Thick Skin and Bad Reviews


I get prickly when I run across an author who whines about the awful, nasty, undeserved bad review he has received from some illiterate, jealous wannabe who obviously can’t write his own Magnum Opus. Why, this book has so far received only 4 and 5 star reviews, so it is plain that this is a spiteful, hate-inspired attack from the sock puppet of an insecure competitor.

Spare me.

I touched upon the subject of thick skin some time ago, a full year before Diary of a Small Fish went live. Since then, I’ve been fortunate to avoid too many bad reviews, which is something, I suppose. But the ones I have garnered, I’m rather fond of.

There was the 1 star review from the Christian lady who didn’t appreciate the profanity, and subsequently deleted her review despite my plea to leave it.

There is the one remaining 1 star review that complained that “the author rambled on and on with too many characters and too many irrelevant details, eventually I lost interest and prayed for the book to end, seemed like 2000 pages which I had to skim through for the ending.”

And my all-time favorite, from a prolific reviewer with a real resume, who characterized my hero, Paul Forte, as a “sneaky, petty, subsumed-guilt Bush-loving Michael-Scott frat-boy douchebag” and described the novel as a “sometimes ugly book that often wallows in casual stereotyping and the mocking of others for its small-moment humor, and loaded with the kinds of mistakes that almost every attorney who tries fiction seems to be guilty of…”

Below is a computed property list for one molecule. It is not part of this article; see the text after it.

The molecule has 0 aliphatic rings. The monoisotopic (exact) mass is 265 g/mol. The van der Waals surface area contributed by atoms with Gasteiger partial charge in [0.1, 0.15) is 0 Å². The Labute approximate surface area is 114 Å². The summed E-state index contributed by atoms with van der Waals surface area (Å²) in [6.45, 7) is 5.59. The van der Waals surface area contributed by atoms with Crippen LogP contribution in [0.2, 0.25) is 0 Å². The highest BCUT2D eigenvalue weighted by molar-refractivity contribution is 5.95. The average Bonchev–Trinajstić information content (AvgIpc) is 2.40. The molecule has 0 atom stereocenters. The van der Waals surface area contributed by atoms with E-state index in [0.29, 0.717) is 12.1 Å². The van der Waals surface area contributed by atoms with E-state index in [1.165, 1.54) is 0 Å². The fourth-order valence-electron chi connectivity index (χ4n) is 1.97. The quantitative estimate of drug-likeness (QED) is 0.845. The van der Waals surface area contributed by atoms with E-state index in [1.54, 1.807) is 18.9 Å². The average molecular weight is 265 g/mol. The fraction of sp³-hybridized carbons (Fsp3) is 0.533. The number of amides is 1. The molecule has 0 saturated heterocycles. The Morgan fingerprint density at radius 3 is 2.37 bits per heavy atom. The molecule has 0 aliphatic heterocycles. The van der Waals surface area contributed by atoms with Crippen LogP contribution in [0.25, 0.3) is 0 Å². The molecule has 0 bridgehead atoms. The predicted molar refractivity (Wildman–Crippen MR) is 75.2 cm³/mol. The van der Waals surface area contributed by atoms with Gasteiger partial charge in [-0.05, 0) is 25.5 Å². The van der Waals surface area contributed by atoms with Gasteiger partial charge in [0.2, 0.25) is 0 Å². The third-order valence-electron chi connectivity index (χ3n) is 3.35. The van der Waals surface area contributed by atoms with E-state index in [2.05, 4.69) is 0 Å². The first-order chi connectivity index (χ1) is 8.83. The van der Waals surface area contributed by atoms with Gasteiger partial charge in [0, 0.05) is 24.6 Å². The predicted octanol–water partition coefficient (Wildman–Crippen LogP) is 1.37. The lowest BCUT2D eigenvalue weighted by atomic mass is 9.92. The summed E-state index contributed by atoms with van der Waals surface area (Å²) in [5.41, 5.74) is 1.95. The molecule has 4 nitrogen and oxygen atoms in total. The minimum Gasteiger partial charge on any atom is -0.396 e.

Now that’s some first-class criticism right there! The only thing wrong with it is it was accompanied by 3 stars – when clearly the reviewer ought to have given it 2 at most. I feel cheated.

Let’s get this straight.

Diary of a Small Fish is not my child. Even if it was (in a strictly anthropomorphic sense), I’d probably be inclined to let it figure out how to defend itself. Teach a man to fish and all that. (Did you know the origin of that proverb? See what blogging does?)

It is also a first novel. Of course it’s far from perfect. I’d only been writing fiction for 3 years, for crissakes. What kind of fool would take this criticism personally?

It is said that writers, engaged in a form of the cultural arts, are sensitive types, as though that is some sort of license to rant over a bad review. It isn’t. It simply compels one to work harder at being professional about the pitfalls of putting your work out there. As Nathan Bransford said, steel yourself.

While researching this piece, I found a fine opinion from Kimberly Vargas at the Wordserve Water Cooler (“A community of agented authors, encouraging, engaging and enriching others throughout their writing journey”). The title of the piece says it all: Sticks and Stones: The Highly Sensitive Writer Toughens Up. Kimberly recounts her experience at a writers’ workshop with a defensive, thin skinned novice, and reminds us that literature’s greatest stars have received some blistering rejections:

1. Sylvia Plath: “There certainly isn’t enough genuine talent for us to take notice.”

2. Rudyard Kipling: “I’m sorry Mr. Kipling, but you just don’t know how to use the English language.”

3. J. G. Ballard: “The author of this book is beyond psychiatric help.”